'King of the Nerds' Goes Dancing

F. Scott Fitzgerald famously said that there are no second acts in American life. But that doesn't mean you can't try, especially after you've had one of the most famous first acts of your generation.

You may have read the news that Steve Wozniak, co-founder of Apple Computer, has signed on to compete in this season's "Dancing With the Stars." The very idea that the man once called "The King of the Nerds" would be out tripping the light fantastic in competition with professional athletes, B-list movie stars and entertainers no doubt drew a derisive chuckle. Or perhaps just a sad shake of the head: What's Woz up to now?

After all, for the past quarter-century, Wozniak's life has seemingly been one bizarre or risible career choice after another: the plane crash, the return to college, the U.S. Festival, the marriages, the failed start-up companies, Segway polo, dating Kathy Griffith, and on and on. All true, and all looked upon by us fellow Silicon Valleyites (and techies all over the world) with a combination of amusement and dismay. Indeed, it's very easy to write off Steve Wozniak as a walking "Where are they now?" column.

And yet, let me suggest to you, without even trying to explain away this behavior, that Steve Wozniak is also an heroic figure, fully worthy of as much admiration as derision.

I have known Woz for a very long time. We first officially met when I was a cub reporter and wrote perhaps the very first daily newspaper story about Apple Computer, which was then less than two years old. But we had crossed paths long before that. I saw him standing proudly in front of his four -unction calculator at our county science fair while we were both still in high school, and saw him riding his bicycle home from swim practice, where he swam in the lane beside my best friend.

I also watched as Woz, Jobs and Fernandez bought the parts for the Apple I at our neighborhood hobby shop. And I was there at that now-legendary Wescon electronics show where Apple first showed its new computer to the public. I stood in the Wozniak living room during a neighborhood fundraiser (while Steve's dad complained in the backyard about the bad influence of his son's new friend Steve Jobs), knew Steve's mom pretty well, and still drive by his old house almost every day. I've interviewed Woz for television a couple times, and shared a stage with him on a couple other occasions.

Does this give me a unique understanding of Steve Wozniak now? Hardly, but it does give me a special appreciation of what Woz accomplished then. And that appreciation, I think, helps me to better understand his singular personality -- and to admire him.

What Woz Did

What Woz is lauded for today (when the credit isn't mistakenly given to his old partner) is for having "invented" the personal computer. That is both incorrect and quite accurate. There were, in fact, other personal computers around in 1976 when Woz set out to build one of his one. Indeed, the impetus for his effort was to compete with the computers already being demonstrated by his fellow members of the Homebrew Computer Club.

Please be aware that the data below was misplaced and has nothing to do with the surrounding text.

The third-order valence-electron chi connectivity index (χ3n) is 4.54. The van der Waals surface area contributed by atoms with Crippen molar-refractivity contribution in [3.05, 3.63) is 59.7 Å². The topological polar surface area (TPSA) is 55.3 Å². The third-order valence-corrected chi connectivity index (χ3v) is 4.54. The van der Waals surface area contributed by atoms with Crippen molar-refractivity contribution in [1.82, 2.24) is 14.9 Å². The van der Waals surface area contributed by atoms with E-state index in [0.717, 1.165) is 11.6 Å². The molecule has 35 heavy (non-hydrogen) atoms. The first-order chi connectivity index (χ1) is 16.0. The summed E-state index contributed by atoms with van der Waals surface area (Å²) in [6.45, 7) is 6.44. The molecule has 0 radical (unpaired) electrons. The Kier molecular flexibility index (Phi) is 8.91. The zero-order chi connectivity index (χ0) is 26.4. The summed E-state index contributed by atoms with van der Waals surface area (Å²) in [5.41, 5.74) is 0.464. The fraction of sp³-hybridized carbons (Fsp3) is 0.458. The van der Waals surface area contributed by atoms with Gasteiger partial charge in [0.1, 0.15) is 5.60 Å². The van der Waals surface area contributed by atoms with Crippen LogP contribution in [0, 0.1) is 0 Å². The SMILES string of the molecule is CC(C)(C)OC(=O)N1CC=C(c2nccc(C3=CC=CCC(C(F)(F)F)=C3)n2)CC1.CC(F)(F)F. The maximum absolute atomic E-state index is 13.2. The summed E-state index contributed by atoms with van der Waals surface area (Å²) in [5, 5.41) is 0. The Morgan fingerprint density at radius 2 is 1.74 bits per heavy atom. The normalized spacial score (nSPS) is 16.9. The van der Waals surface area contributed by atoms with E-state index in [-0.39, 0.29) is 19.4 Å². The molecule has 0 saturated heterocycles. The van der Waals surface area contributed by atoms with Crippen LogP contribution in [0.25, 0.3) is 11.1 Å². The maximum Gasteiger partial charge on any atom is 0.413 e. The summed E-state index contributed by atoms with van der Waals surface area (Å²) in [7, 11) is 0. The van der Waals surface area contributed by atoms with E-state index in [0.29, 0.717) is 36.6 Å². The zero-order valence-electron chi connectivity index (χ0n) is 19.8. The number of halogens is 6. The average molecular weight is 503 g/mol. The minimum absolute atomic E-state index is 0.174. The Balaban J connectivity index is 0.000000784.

But it is what Woz did with that challenge that has permanently locked him into the Hall of the Fame of the electronics revolution: He took what was essentially a business of klugey, improvised, one-off designs and turned it into an elegant, simple and powerful architecture that could be sold by the millions to everyday consumers. This was a vision not unlike Henry Ford's.

But Woz didn't stop there; because to accomplish this elegant act of simplification, he had to go deeper into the world of computers than anyone had ever gone before. Sure, there were thousands of mainframe and minicomputers experts out there in the mid-'70s. But, when necessary, they could apply brute-force solutions to their designs. Woz didn't have that luxury; rather, he had to rethink the very nature of computer components, how they worked together and how they could assume tasks for which they had not been designed . . . all while keeping an eye on size, heat dissipation, energy consumption and the availability of standard parts.

This wasn't an army of product developers at a Fortune 500 corporation doing this, but one kid in his early 20s in his tiny apartment.

But that's just the beginning, because the only way Woz could hope to accomplish this was not from the outside looking in, but to actually inhabit the world of computing itself. For a brief period in his late teens and early 20s, Steve Wozniak seemed to intuitively understand computing as if it was musical notes or color and form. I once described him as the Mozart of computing, and I wasn't exaggerating.

If I hadn't seen it with my own eyes, I wouldn't have believed the myth myself. But, as it happened, one day I was at Apple and passed by Woz's incredibly messy office. I heard him talking to no one in particular, so I stopped to listen … and realized that he was talking to his computer. It turned out that the machine he was working on had no compiler, so he had to enter the programming each time he turned it on. That's what he was doing as I watched, talking as he typed. But to this observer, watching code pop up on the computer screen in response to Woz's words, it was exactly as if man and machine were having a conversation. It made the hair stand up on my neck; as it did years later when Woz told me that during that era he used to dream in assembly code.